The Informal Sector is now and undeniable force in the economies of developing nations around the world. Yet opinions on how to reintroduce these unregulated and untapped markets are confined to old models that put the emphasis on innovative legislation that establishes a conducive environment for a healthy and renewed privatized formal labor market that can incorporate the masses of urban poor that have thus far been excluded. This paper will explore the findings of Kristina Flodman Becker in “The Informal Economy” written for Sida, and “The Informal Sector Revisited: A Synthesis Across Time and Space” written for the World Bank’s Social Protection Discussion Papers who represent the proponents of the Globalization project, and Davis’s scathing polemic Planet of Slums.
The concept of the Informal Sector as now contemporaneously understood by economists was first introduced by anthropologist Keith Hart in 1971 according to Bekkers and Stoffers (1995) while Davis, dates the term at 1973. This massive umbrella term to explain the world’s working population that exists beyond the regulation, control, and protection of the government has been, quoting Hernando de Soto, likened to an elephant: “we may not quite be able to exactly characterize its true nature but once we see it we have no doubt what is in front of us. (Mead and Morrison 1996). In general terms, The Informal Economy, (a term which encompasses all interconnected aspects that contain the Informal Sector) is the “non-formal formal portion of the market economy that produces goods and services for sale or for other remunerations” whose activities exist beyond formal arrangements. It should not be confused with criminal economies, such as human and drug trafficking and it is distinct from the traditional sector, which entails agriculture.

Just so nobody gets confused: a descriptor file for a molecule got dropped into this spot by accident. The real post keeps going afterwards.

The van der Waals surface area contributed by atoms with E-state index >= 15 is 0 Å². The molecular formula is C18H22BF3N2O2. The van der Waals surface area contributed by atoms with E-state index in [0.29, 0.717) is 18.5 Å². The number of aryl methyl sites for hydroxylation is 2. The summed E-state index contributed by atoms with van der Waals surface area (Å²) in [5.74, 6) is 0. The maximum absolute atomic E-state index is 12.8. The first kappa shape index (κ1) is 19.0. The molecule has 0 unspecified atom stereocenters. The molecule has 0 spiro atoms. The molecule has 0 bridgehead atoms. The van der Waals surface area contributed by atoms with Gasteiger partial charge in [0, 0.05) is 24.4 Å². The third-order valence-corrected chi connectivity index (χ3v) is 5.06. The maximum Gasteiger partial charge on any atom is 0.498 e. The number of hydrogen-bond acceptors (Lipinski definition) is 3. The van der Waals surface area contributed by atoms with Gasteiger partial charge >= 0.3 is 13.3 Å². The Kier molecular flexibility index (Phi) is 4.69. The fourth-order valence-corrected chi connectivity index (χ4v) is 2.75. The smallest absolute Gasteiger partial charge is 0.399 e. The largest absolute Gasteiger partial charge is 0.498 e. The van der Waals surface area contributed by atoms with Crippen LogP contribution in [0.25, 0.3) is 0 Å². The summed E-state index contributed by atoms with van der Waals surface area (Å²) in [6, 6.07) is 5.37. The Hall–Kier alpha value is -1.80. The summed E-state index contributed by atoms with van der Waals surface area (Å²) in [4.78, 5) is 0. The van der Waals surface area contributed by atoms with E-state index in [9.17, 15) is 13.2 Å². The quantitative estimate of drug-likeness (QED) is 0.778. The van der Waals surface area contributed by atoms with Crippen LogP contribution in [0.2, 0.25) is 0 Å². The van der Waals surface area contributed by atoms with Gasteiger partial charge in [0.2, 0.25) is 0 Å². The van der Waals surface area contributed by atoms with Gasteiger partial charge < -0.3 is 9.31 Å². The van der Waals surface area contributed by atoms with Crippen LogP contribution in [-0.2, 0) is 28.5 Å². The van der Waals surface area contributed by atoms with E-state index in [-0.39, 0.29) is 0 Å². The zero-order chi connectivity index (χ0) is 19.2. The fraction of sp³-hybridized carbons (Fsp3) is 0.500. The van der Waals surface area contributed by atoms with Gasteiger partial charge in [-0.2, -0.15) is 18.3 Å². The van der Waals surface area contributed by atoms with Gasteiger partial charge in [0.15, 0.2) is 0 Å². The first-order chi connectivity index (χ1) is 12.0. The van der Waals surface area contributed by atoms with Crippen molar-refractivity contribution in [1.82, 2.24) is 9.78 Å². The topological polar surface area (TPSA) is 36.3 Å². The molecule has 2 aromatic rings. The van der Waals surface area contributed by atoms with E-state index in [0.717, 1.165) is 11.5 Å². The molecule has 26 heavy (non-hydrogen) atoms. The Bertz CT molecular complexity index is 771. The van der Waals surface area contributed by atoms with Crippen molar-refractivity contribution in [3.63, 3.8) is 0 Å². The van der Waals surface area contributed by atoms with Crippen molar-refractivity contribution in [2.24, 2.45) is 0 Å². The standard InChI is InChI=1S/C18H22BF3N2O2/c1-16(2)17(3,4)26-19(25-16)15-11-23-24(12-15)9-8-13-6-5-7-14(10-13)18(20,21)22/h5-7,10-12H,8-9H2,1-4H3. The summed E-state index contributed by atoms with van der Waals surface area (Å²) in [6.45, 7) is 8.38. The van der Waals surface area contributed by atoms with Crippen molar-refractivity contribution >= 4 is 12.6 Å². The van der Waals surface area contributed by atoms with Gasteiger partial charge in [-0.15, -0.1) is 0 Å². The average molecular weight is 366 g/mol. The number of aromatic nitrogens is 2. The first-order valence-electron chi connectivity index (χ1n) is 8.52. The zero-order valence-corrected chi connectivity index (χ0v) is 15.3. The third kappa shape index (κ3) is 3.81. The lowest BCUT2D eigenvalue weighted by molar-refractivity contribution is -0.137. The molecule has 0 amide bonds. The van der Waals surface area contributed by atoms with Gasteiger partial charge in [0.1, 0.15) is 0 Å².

The Informal Economy arises and grows when the labor market cannot sufficiently generate jobs for a mushrooming and unskilled population. This discrepancy is further exacerbated by overregulation and excessive taxation imposed by oppressive and rigid governments. While previously thought to be a temporary and inconsequential phenomenon, due to the financial crisis of the 1980’s, the Informal Economy exploded to massive proportions that rendered the formerly marginal sector undeniably permanent. In Davis’ exposé on the Informal Sector entitled “A Surplus Humanity?”, he asserts that, according to his estimates, it is a total one billion strong, “making it the fastest-growing, and most unprecedented, social class on earth.” To give an idea of the extent of this phenomenon, in Africa, “informal work during the past decade is estimated to have accounted for almost 80% of non-agricultural employment, over 60% of urban employment and over 90% of new jobs.
As more research has been done regarding the Informal Sector, it has become increasingly clear that it constitutes a significant portion of the economic activity of developing nations. According to the findings of the ILO , “the average share of the informal enterprise sector in non-agricultural official GDP varies from a low of 27% in Northern Africa to a high of 41% in Sub-Saharan Africa. The contribution of the informal sector to GDP is 29% for Latin America and 41% for Asia.” These incredible statistics are further corroborated by the findings of the World Bank: “…Charmes (1990) finds evidence that the informal sector worker generally contributes to GDP over and beyond the minimum wage. Furthermore, Charmes (1990) suggests that generally, productivity in the sector is much higher than average per capita GNP in the economy.”